Urooj Zia: Woe unto women

Jan 2nd, 2011 | By | Category: Pakistan Today

Today’s Pakistan Today includes a disturbing look at the way women are treated by media. In her article, Urooj Zia uses the recent mistreatment of a gang rape survivor in Karachi as a starting point to explain that this was not an isolated incident, but part of a larger pattern of misogyny present across the profession of journalism. For all the feigned concern about Aafia Siddiqui as ‘daughter of the nation’, Urooj Zia shines an uncomfortable light on how we actually portray our daughters on TV and in the newspapers. It’s not enough to praise the women’s cricket team for winning the Asian Games, and its not enough to be outraged when women are attacked if we sit by idly while the attitudes that result in such acts are encouraged on our TV sets.

Urooj Zia’s article below…

This past month has been a particularly bad one for the women of Pakistan who have been repeated targets of the abysmal lows of public discourse in the country.

To kick things off in December, Advisor to the Sindh Chief Minister on Information and Archives damned a gang-rape survivor in Karachi by passing extremely judgemental remarks against her while the woman was still at the police station. Sections of the media followed it up and fed further into the ‘she-asked-for-it’ narrative by airing unrelated details of the survivor’s lifestyle. When called to task by quarters concerned about her frivolous remarks, Farooqui went ahead and made a full-throttle attack on not just the survivor, but also NGOs – as to what the latter had to do with the incident is still unclear.

Journalist Orya Maqbool Jan went as far as to claim in a column, based on hokey ‘research’, that a majority of women actually fantasise about rape. One is forced to marvel at brain functions that result in gems such as these. Former Jamaat-e-Islami MNA Amira Ehsan, who has somehow managed to wrangle a column in a dismally right-wing publication, also launched into a verbose rant, blaming the Karachi gang-rape survivor for ‘living with someone’, being ‘away from her family’, ‘leading the rapists on’ by ‘partying till 3 a.m.’, and even – gasp! – renting a car. In her attempt to blame everyone except the alleged rapists for their crime, she claimed that the men’s parents were at fault for ‘working hard to keep them away from Islamic teachings’. One would really like to ask Ehsan how she knows such personal details of the alleged rapists’ lives, because if she does, then she certainly knows who they are, and in the interests of fair-play – an extremely Islamic concept – she is duty-bound to either assist police officials who are investigating the case, or face charges for obstruction of justice.

Media houses, meanwhile, displayed astounding levels of hypocrisy, by portraying a relatively liberal line in their English-language publications, and feeding into vile, anti-women narratives in their Urdu-language papers and channels. Their English publications lamented the plight of the gang-rape survivor; while their Urdu publications and channels beat the readership and viewership about the head with every excuse under the sun in an attempt to ostensibly exonerate the alleged rapists. Verily, they claim, she asked for it.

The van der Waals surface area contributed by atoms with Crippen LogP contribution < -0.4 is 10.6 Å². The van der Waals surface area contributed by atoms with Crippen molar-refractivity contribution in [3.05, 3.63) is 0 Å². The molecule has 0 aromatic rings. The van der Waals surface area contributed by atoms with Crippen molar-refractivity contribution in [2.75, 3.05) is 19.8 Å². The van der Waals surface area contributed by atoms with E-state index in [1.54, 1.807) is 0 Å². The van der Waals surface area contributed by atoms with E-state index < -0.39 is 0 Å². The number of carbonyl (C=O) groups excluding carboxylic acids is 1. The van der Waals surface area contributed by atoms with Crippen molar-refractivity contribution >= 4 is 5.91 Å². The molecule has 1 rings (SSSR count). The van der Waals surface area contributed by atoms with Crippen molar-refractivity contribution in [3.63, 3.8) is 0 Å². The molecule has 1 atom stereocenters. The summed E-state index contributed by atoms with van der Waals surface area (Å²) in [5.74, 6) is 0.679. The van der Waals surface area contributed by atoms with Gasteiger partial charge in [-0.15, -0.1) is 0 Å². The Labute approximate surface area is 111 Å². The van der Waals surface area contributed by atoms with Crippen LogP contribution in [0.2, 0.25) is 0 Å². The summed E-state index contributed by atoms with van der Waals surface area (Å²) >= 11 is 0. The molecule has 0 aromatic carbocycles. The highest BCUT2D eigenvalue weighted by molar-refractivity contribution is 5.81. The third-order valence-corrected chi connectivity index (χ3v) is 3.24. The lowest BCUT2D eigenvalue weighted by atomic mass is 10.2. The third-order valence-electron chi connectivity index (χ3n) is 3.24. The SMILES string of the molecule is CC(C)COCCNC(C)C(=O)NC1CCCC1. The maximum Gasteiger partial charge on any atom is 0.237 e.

More recently, when two political parties went on a public relations rampage against each other, they thought fit to cast aspersions at the women in each other’s families. How does that affect the polity of this country, pray tell. And if it doesn’t, can you really refer to yourself as ‘progressive’ while making misogynist attacks? In neither case was this a one-off thing. The PML(N) has a history of spewing venom against female politicians; while the MQM has a history of misogynist commentary against women associated in any way with their opponents.

If this weren’t enough, ‘senior analyst’ Mujeebur Rehman Shami came on air to discuss these goings-on, and declared that only women fought like this. One would ask him what women had to do with the entire incident, especially when all the public mudslingers in this case were men. If the job description for senior analysts was changed to include the perpetuation of pointless sexist stereotypes, I’ve missed the memo.

One would, however, be making a grave mistake in dismissing all of this as the rants of the uninformed, for they feed into and are fed by dominant narratives from society. Brought up on a steady diet of the denial of their own feminity, women in South Asia are taught to dislike their bodies at a very early age. ‘Cover up,’ they’re told, ‘or risk harassment or barbarity’. They’re forced into the role of being caretakers of the family’s izzat and ghaerat, as such being denied agency over their bodies and lives. After a decade or so of seminal negative programming about their own selves, women grow up believing that refusing to be part of the prevalent misogynist mindset is tantamount to being responsible for all the ills of society; and standing up against injustice or even daring to be one’s own self would result in being cast aside as an ‘abnormality’.

With such a war being waged against ‘the feminine’, should one really be surprised when survivors and victims of gender-based violence end up carrying the burden for the crimes perpetrated against them? When women are denied the basic right of access to public space, they invariably end up carrying the blame for crimes committed against their persons. As a society, we need to learn to stop demarcating women into particular roles – those of a daughter, mother, wife, etc. Implying that her self is meaningless without association to men only serves to otherise women who do not fall into these particular boxes, thus leaving them vulnerable to violence.

By Urooj Zia, originally published in Pakistan Today 2 December 2010.

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